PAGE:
Challenging medical students with an interim assessment: a positive effect on formal examination score in a randomized controlled study.
SourceAdvances in Health Sciences Education, 17, 1, (2012), pp. 27-37
1 maart 2012
Article / Letter to editor
Display more detailsDisplay less details
Donders Centre for Cognitive Neuroimaging
Epidemiology, Biostatistics & HTA
F.C. Donders Centre for Cognitive Neuroimaging
Advances in Health Sciences Education
Subject130 000 Cognitive Neurology & Memory; 130 030 The schema-consolidation hypothesis; DCN MP - Plasticity and memory; NCEBP 2: Evaluation of complex medical interventions; ONCOL 3: Translational research
Until now, positive effects of assessment at a medical curriculum level have not been demonstrated. This study was performed to determine whether an interim assessment, taken during a small group work session of an ongoing biomedical course, results in students' increased performance at the formal course examination. A randomized controlled trial was set up, with an interim assessment without explicit feedback as intervention. It was performed during a regular biomedical Bachelor course of 4 weeks on General Pathology at the Radboud University Nijmegen Medical Centre. Participants were 326 medical and 91 biomedical science students divided into three study arms: arm Intervention-1 (I-1) receiving one interim assessment; arm I-2 receiving two interim assessments, and control arm C, receiving no interim assessment. The study arms were stratified for gender and study discipline. The interim assessment consisted of seven multiple-choice questions on tumour pathology. Main outcome measures were overall score of the formal examination (scale 1-10), and the subscore of the questions on tumour pathology (scale 1-10). We found that students who underwent an interim assessment (arm I) had a 0.29-point (scale 1-10) higher score on the formal examination than the control group (p = 0.037). For the questions in the formal examination on tumour pathology the score amounted to 0.47 points higher (p = 0.007), whereas it was 0.17 points higher for the questions on topics related to the previous 3 weeks. No differences in formal examination score were found between arms I-1 and I-2 (p = 0.817). These findings suggest that an interim assessment during a small group work session in a randomized study setting stimulates students to increase their formal examination score.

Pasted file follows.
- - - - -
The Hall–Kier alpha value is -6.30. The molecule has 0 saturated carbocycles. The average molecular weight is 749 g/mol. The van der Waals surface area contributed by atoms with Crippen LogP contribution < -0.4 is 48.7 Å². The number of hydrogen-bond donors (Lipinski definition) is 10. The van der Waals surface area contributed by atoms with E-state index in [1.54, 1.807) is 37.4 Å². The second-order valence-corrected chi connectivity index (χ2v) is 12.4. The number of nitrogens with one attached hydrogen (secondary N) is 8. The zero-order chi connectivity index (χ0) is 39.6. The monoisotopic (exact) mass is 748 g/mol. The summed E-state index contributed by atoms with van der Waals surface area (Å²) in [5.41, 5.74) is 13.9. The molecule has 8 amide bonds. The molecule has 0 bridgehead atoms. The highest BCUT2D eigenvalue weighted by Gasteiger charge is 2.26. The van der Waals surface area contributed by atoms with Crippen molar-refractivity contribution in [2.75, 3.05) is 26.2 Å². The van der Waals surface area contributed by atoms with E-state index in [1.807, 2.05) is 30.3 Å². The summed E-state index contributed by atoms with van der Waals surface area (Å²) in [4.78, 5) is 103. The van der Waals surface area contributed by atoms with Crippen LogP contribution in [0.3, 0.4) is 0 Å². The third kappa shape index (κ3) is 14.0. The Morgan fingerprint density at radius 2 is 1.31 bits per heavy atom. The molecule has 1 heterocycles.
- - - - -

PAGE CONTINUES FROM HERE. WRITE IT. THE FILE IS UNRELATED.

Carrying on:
Upload full text
Use your RU credentials (u/z-number and password) to log in with SURFconext to upload a file for processing by the repository team.